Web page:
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Accelerating the energy transition: opening up the power grid for joint energy sharing

The expansion of renewable energies is becoming increasingly urgent. It offers a way out of the climate crisis and is central to more energy sovereignty and security of supply. However, acceleration will only succeed with new instruments. In order to develop new locations for wind energy and photovoltaics on open spaces, the acceptance of local people is an essential prerequisite. One key to acceptance is participation, as facilitated by the concept of energy sharing: citizens can co-finance wind or solar power plants in their neighbourhood and purchase the electricity produced themselves. However, the existing structures for the promotion of renewable energies currently do not facilitate this. We therefore propose that renewable energy communities should be able to use the electricity grid and receive a financial advantage if they consume self-generated electricity from "their" plant at the same time.

The regulatory framework for this must be created now.

1. Involve citizens in the energy transition: Energy sharing can contribute 42 percent of the ambitious renewable energy expansion targets by 2030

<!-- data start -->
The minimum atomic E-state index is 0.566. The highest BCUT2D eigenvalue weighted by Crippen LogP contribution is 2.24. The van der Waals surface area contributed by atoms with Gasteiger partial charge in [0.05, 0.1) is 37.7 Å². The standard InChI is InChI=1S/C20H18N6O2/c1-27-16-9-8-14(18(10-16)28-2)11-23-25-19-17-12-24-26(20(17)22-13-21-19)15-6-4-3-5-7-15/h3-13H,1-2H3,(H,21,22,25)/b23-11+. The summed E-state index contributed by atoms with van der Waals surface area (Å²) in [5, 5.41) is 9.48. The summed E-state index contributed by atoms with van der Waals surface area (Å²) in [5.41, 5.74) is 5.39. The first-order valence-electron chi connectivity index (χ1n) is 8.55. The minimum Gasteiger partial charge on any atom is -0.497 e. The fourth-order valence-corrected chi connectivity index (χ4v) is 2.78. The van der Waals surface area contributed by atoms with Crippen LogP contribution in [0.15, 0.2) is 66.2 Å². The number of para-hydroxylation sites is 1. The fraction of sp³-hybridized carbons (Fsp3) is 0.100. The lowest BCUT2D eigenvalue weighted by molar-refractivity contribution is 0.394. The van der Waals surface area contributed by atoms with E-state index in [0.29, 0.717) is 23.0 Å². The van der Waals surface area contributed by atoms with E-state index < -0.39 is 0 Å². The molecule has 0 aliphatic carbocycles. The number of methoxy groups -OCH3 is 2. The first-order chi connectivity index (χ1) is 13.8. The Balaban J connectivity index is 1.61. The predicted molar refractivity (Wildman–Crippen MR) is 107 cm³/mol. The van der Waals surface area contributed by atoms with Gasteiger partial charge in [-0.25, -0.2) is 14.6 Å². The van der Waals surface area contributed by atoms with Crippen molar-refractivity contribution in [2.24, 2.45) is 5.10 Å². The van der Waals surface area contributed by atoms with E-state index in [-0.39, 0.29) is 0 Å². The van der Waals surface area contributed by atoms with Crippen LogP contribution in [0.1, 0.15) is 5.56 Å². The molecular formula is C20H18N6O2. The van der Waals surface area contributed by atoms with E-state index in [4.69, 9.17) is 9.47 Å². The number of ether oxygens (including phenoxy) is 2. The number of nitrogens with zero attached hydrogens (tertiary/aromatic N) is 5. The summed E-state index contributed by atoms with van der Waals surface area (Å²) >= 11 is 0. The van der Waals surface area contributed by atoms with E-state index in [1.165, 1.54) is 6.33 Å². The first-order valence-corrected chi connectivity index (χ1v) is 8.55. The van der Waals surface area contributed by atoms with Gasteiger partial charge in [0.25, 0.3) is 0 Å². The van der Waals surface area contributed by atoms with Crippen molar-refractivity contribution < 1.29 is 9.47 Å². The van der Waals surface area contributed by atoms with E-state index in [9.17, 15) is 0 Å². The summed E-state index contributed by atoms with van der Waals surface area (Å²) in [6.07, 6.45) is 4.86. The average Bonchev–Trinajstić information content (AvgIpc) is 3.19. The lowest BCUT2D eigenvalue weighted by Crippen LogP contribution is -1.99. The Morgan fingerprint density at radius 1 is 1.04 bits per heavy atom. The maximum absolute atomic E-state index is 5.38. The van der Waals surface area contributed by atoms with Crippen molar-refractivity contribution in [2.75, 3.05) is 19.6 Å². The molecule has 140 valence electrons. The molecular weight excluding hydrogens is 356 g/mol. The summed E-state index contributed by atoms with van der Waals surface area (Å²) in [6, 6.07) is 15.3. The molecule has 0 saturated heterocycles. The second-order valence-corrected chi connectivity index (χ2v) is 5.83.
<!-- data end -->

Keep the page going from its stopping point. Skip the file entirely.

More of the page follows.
The expansion targets of the new German government are ambitious. However, the acceptance of citizens for generation plants in their vicinity is dwindling in many places. Therefore, not only the existing support instruments need to be revised, but also new powerful measures need to be introduced. Energy sharing offers the opportunity for citizens to participate in the energy transition and to contribute financially.

2. Create a new market framework for energy sharing
In order for energy sharing in the public grid to be economically feasible, the legal framework must be adapted to current EU law. This will allow renewable energy communities to form, invest in renewable energy plants and consume the electricity together. An adapted market framework can stimulate grid-serving behaviour of renewable energy communities, where electricity production and consumption are spatially close to each other, in the energy system. 

3. Energy Sharing must be attractive and uncomplicated for citizens.
In addition to the idealistic motives of promoting local electricity production, financial incentives should also promote energy sharing concepts. Reduced ancillary electricity costs or a premium payment can help to promote economically viable models. At the same time, it should be easy to switch to a renewable energy community. This reduces barriers to entry and, in all likelihood, also costs for the community.